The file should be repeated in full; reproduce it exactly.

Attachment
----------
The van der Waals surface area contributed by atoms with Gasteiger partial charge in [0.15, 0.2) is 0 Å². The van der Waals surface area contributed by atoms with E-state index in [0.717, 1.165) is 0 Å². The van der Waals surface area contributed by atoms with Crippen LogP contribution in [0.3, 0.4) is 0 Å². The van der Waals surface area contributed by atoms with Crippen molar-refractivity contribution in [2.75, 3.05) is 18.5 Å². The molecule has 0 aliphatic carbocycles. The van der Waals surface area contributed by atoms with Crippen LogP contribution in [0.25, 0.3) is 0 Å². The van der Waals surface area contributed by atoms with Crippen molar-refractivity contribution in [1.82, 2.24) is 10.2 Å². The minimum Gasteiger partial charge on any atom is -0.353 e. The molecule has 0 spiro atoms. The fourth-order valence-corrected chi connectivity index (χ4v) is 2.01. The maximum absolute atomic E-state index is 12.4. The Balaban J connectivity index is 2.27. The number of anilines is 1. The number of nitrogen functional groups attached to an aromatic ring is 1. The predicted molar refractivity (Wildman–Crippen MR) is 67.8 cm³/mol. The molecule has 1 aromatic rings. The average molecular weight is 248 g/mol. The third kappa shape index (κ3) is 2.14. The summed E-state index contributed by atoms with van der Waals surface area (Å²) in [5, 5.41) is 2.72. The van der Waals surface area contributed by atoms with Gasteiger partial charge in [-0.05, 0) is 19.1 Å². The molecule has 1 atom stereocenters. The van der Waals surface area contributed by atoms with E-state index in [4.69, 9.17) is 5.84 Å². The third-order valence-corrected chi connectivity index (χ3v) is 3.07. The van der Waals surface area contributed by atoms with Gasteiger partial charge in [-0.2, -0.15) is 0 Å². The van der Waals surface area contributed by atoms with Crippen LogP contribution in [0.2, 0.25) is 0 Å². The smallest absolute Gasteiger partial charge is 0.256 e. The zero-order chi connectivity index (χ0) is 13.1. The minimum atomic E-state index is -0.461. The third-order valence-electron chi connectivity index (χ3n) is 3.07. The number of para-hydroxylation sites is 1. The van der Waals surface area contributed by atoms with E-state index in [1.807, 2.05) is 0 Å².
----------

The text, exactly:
The van der Waals surface area contributed by atoms with Gasteiger partial charge in [0.15, 0.2) is 0 Å². The van der Waals surface area contributed by atoms with E-state index in [0.717, 1.165) is 0 Å². The van der Waals surface area contributed by atoms with Crippen LogP contribution in [0.3, 0.4) is 0 Å². The van der Waals surface area contributed by atoms with Crippen molar-refractivity contribution in [2.75, 3.05) is 18.5 Å². The molecule has 0 aliphatic carbocycles. The van der Waals surface area contributed by atoms with Crippen LogP contribution in [0.25, 0.3) is 0 Å². The van der Waals surface area contributed by atoms with Crippen molar-refractivity contribution in [1.82, 2.24) is 10.2 Å². The minimum Gasteiger partial charge on any atom is -0.353 e. The molecule has 0 spiro atoms. The fourth-order valence-corrected chi connectivity index (χ4v) is 2.01. The maximum absolute atomic E-state index is 12.4. The Balaban J connectivity index is 2.27. The number of anilines is 1. The number of nitrogen functional groups attached to an aromatic ring is 1. The predicted molar refractivity (Wildman–Crippen MR) is 67.8 cm³/mol. The molecule has 1 aromatic rings. The average molecular weight is 248 g/mol. The third kappa shape index (κ3) is 2.14. The summed E-state index contributed by atoms with van der Waals surface area (Å²) in [5, 5.41) is 2.72. The van der Waals surface area contributed by atoms with Gasteiger partial charge in [-0.05, 0) is 19.1 Å². The molecule has 1 atom stereocenters. The van der Waals surface area contributed by atoms with E-state index in [4.69, 9.17) is 5.84 Å². The third-order valence-corrected chi connectivity index (χ3v) is 3.07. The van der Waals surface area contributed by atoms with Gasteiger partial charge in [-0.2, -0.15) is 0 Å². The van der Waals surface area contributed by atoms with Crippen LogP contribution in [0.2, 0.25) is 0 Å². The smallest absolute Gasteiger partial charge is 0.256 e. The zero-order chi connectivity index (χ0) is 13.1. The minimum atomic E-state index is -0.461. The third-order valence-electron chi connectivity index (χ3n) is 3.07. The number of para-hydroxylation sites is 1. The van der Waals surface area contributed by atoms with E-state index in [1.807, 2.05) is 0 Å².